Soda sommeliers, your dream is nigh.
No longer is a beverage but a beverage. It's a barbecue dressing, the morsels dipped, marinated or basted in soda-spiked sauce.
Pretty swell party trick, too, the conversation kindled by 7UP, Dr Pepper and A&W Root Beer.
Condiments of tomorrow?
Doubtful, but they're fun to try, and unexpectedly enjoyable to taste.
Vita Specialty Foods brought the brands to life in August. The company teamed with beverage-makers Cadbury Schweppes, the same fertile minds behind Hall's lozenges and Bubblicious gum, to create the sauces and marinades.
Here's what they whipped up:
--Dr Pepper Sweet & Kickin' BBQ Sauce.
-- A&W Rich 'N Hearty BBQ Sauce.
-- Dr Pepper More Than Mesquite Marinade.
-- 7UP Citrus Marinade.
It's not surprising to see a soda used in a recipe — try making a pistachio cake with 7UP or Sprite — only they're rarely manufactured as supplements.
Available in Food Lion and on the Vita Specialty Foods Web site (vitaspecialtyfoods.com), these hybrids come thicker and more pungent than their soda counterparts, and none are bubbly. They amount to brand extensions, capitalizing on an established audience.
"They're stronger in different regions," says Vita Specialty Foods spokesman Andrew Koperwas. "Dr Pepper is more of a Southern tradition, even though it has more of a national presence. A&W is more Midwest. 7UP has its pockets, too."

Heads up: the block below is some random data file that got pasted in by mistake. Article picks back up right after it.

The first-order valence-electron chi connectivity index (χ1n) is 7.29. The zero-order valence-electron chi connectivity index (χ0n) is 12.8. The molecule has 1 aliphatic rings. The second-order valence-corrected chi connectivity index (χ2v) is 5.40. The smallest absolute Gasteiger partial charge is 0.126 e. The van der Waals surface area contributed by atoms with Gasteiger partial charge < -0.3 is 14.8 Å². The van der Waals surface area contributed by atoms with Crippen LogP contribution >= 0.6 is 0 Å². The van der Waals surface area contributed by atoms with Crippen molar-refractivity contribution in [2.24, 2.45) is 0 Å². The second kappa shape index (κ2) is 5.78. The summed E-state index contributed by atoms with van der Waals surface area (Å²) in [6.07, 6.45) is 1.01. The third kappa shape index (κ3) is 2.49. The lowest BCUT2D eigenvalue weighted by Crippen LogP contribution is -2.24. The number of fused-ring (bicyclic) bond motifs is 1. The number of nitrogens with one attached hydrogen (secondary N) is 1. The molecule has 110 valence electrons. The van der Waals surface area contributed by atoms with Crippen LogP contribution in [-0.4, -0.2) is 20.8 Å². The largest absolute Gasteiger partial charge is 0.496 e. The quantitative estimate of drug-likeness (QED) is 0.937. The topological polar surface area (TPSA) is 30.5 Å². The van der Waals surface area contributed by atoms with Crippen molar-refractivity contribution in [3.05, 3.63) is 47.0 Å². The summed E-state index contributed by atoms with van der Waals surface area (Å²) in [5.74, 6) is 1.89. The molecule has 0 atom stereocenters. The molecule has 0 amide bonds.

But taste outweighs gimmicky promotion. So we tried 'em all, seeing if they had the stuff (i.e., high fructose corn syrup, sodium benzoate, modified corn starch) to break from the pack.
The results, dear readers:
Dr Pepper Sweet & Kickin' BBQ Sauce
A stroke of culinary ingenuity or madness? In this instance, Dr. Pepper is no Dr. Frankenstein.
We grilled pork tenderloin and sirloin burgers to dip in the sauce, instantly identifiable with the soda. It has the same style flavoring — cherry, somewhat nutty.
"We wanted people to actually know it was Dr Pepper, yet still have it accessible to people who don't want the overpowering Dr Pepper taste." Koperwas says.
We also found the sauce more fun than, say, Cattlemen's. Bottom line: Is it Sweet? Is it Kickin'? More importantly, is it good? Yes, on all counts.
A&W Rich 'N Hearty BBQ Sauce
The smell catches first, hints of molasses and licorice, evocative of the drink, only without the foam.
Similar to the Dr Pepper sauce, it's caramel in color and true to its pedigree.
Again, we dipped pieces of pork tenderloin and sirloin burger into the sauce, finding a sweet, smoky finish.
Root beer can be fairly divisive, so if you love A&W, you'll dig the sauce. If not, you won't.
Dr Pepper More Than Mesquite Marinade
The marinade lacks the pizazz of its brother, the Dr Pepper BBQ Sauce. We used beef kebabs, chunks of onions and peppers, looking for that oomph offered by the drink's "authentic blend of 23 flavors."
Instead, we found it to be nondescript. It has a heavier, darker taste, a tad syrupy, the flavors not exclusive to the drink and nothing special. The marinade fared the worst among the group.
7UP Citrus Marinade
We've never been crazy about the fizzy, lemony-lime drink, so we doubted its viability as a marinade.
That was before the wings.
We dressed them in the marinade — much thicker and darker than actual 7UP — occasionally basting them over the grill. The sauce helped the wings caramelize quickly, leaving the skin darkened and crisp, the meat fall-from-the-bone tender.
They tasted clean, tinged by the citrus. Genius, really, and easily our favorite, though we've begun to imagine future possibilities.
Cadbury Schweppes also makes Snapple, Orange Crush, Hawaiian Punch, Clamato even, Yoo-hoo, RC Cola and Sundrop — those sodas ripe for experimentation, marketing and, perhaps, our palates.